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How Eating Cranberries Can Benefit Brain Health

Cranberries have been known to have many health benefits and many people often turn to them for all sorts of reasons. Not only can cranberries have positive effects on the heart, but some trials suggest the brain can benefit as well.

It is likely that the flavonoid content in cranberries can improve memory in older adults if consumed daily, according to a study that evaluated their effects on brain health.


Brain Health Boost

A 12-week trial published in Frontiers in Nutrition assessed the effects cranberries have on neural and cognitive function in older adults. The trial was randomized, placebo-controlled, and utilized freeze dried cranberry powder.

For 12 weeks, sixty adults between ages 50 and 80 consumed the equivalent of about one cup of cranberries every day. Researchers noted improvements in neural function and visual episodic memory after the trial, as well as a considerable drop in LDL cholesterol during the trial.

About 100 grams, or one cup, of fresh cranberries was the dosage used in the trial. It provided approximately 281 milligrams of proanthocyanidins, with a daily increase of 59 milligrams of anthocyanins and 20 milligrams of flavonols.

A questionnaire was used to assess the cognition of participants which monitored memory, language, orientation and attention, fluency, and visuospatial function. Executive functions, spatial orientation, and short-term memory were measured by other tests.

Photo: Maksimovic

Why It Matters

The results of the trial suggest that brain health in older adults can improve with cranberries. Previous studies have shown that bioflavonoids, phytonutrients that are naturally present in vegetables, herbs, and fruits, can prevent neurodegeneration and unnatural declines in cognitive function.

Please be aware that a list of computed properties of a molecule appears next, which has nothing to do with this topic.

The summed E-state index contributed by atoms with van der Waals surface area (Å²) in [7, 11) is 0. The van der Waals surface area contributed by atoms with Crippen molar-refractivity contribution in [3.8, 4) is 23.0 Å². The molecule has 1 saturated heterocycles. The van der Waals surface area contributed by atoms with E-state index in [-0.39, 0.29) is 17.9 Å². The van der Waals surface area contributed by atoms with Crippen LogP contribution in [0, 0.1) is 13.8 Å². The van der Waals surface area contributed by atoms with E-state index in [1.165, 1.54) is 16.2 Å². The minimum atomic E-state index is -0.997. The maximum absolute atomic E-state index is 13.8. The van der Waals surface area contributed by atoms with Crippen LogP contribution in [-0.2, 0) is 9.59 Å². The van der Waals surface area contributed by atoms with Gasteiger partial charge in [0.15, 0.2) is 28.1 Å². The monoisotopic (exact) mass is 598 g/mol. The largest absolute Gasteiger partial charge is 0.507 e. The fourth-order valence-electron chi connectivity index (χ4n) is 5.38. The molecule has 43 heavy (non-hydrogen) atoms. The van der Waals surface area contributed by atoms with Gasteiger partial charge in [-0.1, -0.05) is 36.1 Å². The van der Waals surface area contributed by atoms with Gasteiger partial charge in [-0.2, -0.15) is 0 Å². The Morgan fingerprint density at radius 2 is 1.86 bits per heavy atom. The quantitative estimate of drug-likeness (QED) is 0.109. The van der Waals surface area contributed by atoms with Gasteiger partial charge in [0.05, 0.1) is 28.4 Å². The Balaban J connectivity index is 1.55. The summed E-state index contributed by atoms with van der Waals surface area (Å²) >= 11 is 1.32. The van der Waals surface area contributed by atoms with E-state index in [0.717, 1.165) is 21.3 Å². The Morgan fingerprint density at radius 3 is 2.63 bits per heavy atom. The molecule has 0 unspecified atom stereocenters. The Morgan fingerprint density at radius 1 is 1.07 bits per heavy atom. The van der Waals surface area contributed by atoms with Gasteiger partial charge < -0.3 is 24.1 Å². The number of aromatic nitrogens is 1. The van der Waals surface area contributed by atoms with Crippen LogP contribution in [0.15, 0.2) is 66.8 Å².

Two flavonoids found in cranberries, proanthocyanidins and anthocyanins, are known for their brain health properties. For example, anthocyanins are a group of powerful antioxidants that fight the effects of aging by reducing oxidative stress.

Proanthocyanidins in grape seed and cranberries have shown neuroprotective and antioxidant effects in animal studies.

Photo: Ivanov

Eat More Cranberries

Cranberries can be found in a variety of forms like capsules, tablets, extracts, and powders. When taking cranberry supplements, carefully follow the product instructions and consume appropriately if you plan to use it long term. Consult with your doctor about proper intake.

In this cranberry intake trial, participants consumed one cup of whole cranberries daily. These delicious fruits can be added to so many meals and dishes, like salads, drinks, and baked goods.

Some examples? Cranberry salsa, pear cranberry salad, cranberry sauce with pecans, cranberry apple cider vinegar, and much more. Look through your forgotten recipe books or online food blogs for ideas on how to incorporate this powerful fruit.



Many studies have shown that cranberries are not only good for your health but can also be beneficial for your brain’s health as well. Daily consumption of cranberry powder might improve nerve function and memory. These cranberry benefits are likely due to the fruit’s natural flavonoids, specifically anthocyanins, and proanthocyanidins, which are known for their brain health properties. So, find creative and safe ways to incorporate this powerful fruit into your diet. It could prove to be very beneficial for your brain.